Convertible Note

convertible-note
Convertible notes are debt or loans given to startups by a venture capital firm.

Convertible notes, also known as “convertible loan notes” or “CLNs,” have gained significant traction in the startup financing landscape, especially among seed-stage companies.

What is a Convertible Note?

A convertible note is a form of short-term debt that converts into equity, typically in conjunction with a future financing round. In essence, the investor loans money to a startup and instead of getting a return in the form of principal plus interest, the investor would receive equity in the company.

What Is a Senior Convertible Note?

A senior convertible note is a debt security that gives the holder the right to convert the note into shares of the issuer’s common stock. Being “senior” means it takes precedence over other debts in case of a company’s liquidation.

Is a Convertible Note Debt or Equity?

A convertible note is initially a debt instrument, but it is designed to convert into equity. The conversion typically happens during a future financing round.

How Does a Convertible Note Work?

When an investor invests through a convertible note, they are technically lending money to the startup. The note includes terms such as the interest rate, maturity date, and conversion terms. At a predetermined point, usually at a qualified financing event, the loan will convert into equity.

What is a “Priced Round” and is that Different?

A “priced round” is when investors and the company agree on the value of the company, and thus the price per share of the investment. This is different from a convertible note, which doesn’t require setting a valuation for the company at the time of the initial investment.

When Convertible Debt Makes Sense

Convertible debt can make sense when a startup needs quick funding, and when the company and investors want to postpone setting a valuation until a later time, typically when more information is available to make a more accurate valuation.

Advantages of a Convertible Note in Venture Capital

Convertible notes are advantageous because they are quick and cost-effective. They allow startups to avoid immediate valuation, and they offer investors potential upside when the notes convert into equity.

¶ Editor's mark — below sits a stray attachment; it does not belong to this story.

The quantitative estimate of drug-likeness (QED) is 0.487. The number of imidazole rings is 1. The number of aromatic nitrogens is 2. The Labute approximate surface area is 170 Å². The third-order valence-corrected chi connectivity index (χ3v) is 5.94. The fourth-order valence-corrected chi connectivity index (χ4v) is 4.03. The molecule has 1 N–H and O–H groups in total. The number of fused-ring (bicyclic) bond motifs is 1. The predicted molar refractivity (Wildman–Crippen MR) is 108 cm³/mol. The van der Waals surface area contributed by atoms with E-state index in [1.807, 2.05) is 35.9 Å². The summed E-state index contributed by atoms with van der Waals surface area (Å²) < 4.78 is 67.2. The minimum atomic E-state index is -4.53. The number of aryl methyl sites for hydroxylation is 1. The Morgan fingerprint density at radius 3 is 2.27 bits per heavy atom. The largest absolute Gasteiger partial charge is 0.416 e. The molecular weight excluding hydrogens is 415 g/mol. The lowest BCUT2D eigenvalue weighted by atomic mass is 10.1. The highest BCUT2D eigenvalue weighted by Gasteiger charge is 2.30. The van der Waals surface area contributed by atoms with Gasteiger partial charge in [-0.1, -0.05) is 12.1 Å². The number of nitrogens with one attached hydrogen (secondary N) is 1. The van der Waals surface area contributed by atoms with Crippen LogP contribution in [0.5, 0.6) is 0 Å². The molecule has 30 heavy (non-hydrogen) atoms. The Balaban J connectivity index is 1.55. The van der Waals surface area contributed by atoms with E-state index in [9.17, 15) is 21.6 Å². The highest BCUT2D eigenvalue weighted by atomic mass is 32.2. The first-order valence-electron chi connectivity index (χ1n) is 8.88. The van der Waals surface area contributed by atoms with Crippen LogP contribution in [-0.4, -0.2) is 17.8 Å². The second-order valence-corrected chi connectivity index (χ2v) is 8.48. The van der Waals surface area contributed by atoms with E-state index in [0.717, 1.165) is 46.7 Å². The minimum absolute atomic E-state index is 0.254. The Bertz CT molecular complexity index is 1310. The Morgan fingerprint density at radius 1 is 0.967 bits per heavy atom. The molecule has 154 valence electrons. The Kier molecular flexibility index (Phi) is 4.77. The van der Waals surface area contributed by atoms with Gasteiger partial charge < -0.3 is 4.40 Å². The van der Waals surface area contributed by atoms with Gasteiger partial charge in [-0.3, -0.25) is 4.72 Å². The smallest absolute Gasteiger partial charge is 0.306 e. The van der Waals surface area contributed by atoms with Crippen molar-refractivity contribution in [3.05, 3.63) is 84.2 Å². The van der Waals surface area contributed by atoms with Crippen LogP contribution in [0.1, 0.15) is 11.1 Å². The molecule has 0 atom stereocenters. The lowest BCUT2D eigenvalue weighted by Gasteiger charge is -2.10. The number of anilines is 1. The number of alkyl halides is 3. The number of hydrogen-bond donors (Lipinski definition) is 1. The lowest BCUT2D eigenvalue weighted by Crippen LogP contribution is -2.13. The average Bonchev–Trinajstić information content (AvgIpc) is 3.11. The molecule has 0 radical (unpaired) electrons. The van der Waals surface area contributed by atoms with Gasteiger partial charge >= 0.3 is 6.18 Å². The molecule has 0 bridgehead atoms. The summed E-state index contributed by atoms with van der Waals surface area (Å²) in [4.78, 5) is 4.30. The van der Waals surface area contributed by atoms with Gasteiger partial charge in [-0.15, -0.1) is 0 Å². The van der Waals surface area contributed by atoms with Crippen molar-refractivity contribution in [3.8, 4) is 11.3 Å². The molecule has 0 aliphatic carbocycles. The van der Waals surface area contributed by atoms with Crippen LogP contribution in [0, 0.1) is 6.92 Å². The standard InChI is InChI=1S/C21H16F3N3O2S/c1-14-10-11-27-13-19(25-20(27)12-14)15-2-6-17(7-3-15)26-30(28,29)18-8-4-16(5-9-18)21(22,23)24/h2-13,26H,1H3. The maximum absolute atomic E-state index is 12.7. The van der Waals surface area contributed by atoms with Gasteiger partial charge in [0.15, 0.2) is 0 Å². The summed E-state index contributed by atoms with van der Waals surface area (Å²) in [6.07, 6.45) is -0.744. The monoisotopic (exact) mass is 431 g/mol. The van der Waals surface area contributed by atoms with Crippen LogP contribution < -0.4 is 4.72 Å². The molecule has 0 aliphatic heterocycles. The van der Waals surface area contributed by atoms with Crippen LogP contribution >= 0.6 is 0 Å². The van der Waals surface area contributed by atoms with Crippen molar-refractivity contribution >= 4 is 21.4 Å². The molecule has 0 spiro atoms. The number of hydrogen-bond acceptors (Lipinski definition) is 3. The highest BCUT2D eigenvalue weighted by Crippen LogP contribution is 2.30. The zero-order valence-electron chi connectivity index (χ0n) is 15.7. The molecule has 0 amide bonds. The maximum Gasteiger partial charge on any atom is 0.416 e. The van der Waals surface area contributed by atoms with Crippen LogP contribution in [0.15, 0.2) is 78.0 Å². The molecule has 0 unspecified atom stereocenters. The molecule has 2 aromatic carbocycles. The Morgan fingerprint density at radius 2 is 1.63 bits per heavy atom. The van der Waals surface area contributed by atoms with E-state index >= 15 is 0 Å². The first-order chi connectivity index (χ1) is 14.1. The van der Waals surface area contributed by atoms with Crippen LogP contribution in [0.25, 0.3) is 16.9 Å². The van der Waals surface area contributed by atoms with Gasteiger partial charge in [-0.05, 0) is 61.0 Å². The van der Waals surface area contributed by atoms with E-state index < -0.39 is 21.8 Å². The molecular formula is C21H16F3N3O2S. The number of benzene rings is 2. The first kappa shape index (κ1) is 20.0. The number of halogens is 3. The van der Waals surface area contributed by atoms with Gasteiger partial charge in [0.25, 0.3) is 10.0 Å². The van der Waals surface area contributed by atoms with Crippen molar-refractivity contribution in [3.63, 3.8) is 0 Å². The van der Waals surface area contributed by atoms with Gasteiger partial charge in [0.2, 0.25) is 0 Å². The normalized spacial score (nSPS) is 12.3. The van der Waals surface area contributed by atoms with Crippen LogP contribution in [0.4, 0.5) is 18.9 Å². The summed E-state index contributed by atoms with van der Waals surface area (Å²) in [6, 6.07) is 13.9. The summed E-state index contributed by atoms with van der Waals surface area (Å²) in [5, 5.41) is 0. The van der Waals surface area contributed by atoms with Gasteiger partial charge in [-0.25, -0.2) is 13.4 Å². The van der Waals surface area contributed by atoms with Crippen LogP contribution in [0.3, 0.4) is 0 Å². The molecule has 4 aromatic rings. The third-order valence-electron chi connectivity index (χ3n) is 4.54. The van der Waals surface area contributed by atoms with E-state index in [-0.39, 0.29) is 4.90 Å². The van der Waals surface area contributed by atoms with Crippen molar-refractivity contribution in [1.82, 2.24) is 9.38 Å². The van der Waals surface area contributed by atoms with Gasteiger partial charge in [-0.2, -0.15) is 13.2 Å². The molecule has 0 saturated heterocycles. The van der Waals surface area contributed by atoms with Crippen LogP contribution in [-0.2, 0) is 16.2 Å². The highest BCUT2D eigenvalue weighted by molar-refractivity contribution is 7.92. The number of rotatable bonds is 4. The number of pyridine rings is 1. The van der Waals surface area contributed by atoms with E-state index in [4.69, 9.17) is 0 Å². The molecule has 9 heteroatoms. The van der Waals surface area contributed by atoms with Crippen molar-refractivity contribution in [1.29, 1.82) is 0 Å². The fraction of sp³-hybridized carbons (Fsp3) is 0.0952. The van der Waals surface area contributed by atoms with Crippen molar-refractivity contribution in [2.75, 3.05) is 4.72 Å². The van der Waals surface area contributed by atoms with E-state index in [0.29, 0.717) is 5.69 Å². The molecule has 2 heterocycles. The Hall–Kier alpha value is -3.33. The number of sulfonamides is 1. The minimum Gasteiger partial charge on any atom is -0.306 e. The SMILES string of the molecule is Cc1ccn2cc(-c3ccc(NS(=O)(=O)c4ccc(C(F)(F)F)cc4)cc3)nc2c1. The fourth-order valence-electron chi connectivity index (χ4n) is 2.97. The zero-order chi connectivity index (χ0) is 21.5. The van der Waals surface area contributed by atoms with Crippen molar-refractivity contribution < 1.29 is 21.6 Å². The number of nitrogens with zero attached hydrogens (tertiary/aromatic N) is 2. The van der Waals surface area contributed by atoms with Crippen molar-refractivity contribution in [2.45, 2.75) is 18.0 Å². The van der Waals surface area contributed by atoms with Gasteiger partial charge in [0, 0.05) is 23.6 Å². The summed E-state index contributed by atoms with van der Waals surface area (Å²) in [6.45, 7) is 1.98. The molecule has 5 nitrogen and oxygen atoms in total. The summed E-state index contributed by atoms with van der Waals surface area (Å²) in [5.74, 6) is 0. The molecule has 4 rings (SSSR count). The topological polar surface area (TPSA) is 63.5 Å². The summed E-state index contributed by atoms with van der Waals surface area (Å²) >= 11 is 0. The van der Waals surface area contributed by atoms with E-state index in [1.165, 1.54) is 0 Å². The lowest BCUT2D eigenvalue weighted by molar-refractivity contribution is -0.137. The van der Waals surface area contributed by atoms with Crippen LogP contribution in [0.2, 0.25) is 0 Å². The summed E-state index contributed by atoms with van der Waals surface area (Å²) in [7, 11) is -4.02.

Disadvantages of a Convertible Note in Venture Capital

The main disadvantage of a convertible note is the risk for investors that the note may not convert into equity if the startup fails. For startups, the disadvantage is the potential for high dilution if the company’s valuation at the next round is lower than expected.

Convertible Note Terms

Convertible note terms include the principal amount, interest rate, maturity date, conversion terms, and sometimes a valuation cap and discount rate.

What is a Cap in a Convertible Note?

A cap in a convertible note is a maximum company valuation at which the note can convert into equity. It protects investors by providing more equity if the company’s valuation increases significantly.

Convertible Note Example

For example, if an investor provides $100,000 through a convertible note with a $1 million cap, and the startup’s next round values the company at $2 million, the investor’s note will convert as if the company was valued at $1 million, providing them with more shares.

SAFEs vs. Convertible Notes

SAFEs (Simple Agreement for Future Equity) are similar to convertible notes but do not include interest or a maturity date. They were designed to be simpler and more startup-friendly than convertible notes.

Can a Convertible Note Be Paid Back?

Typically, convertible notes are designed to convert into equity rather than being paid back. However, if the note reaches its maturity date without a conversion event, the startup may have to repay the note.

Why Do Startups Use Convertible Notes?

Startups use convertible notes to raise capital quickly without having to negotiate and set a company valuation. They are a flexible and efficient way to secure early-stage financing.

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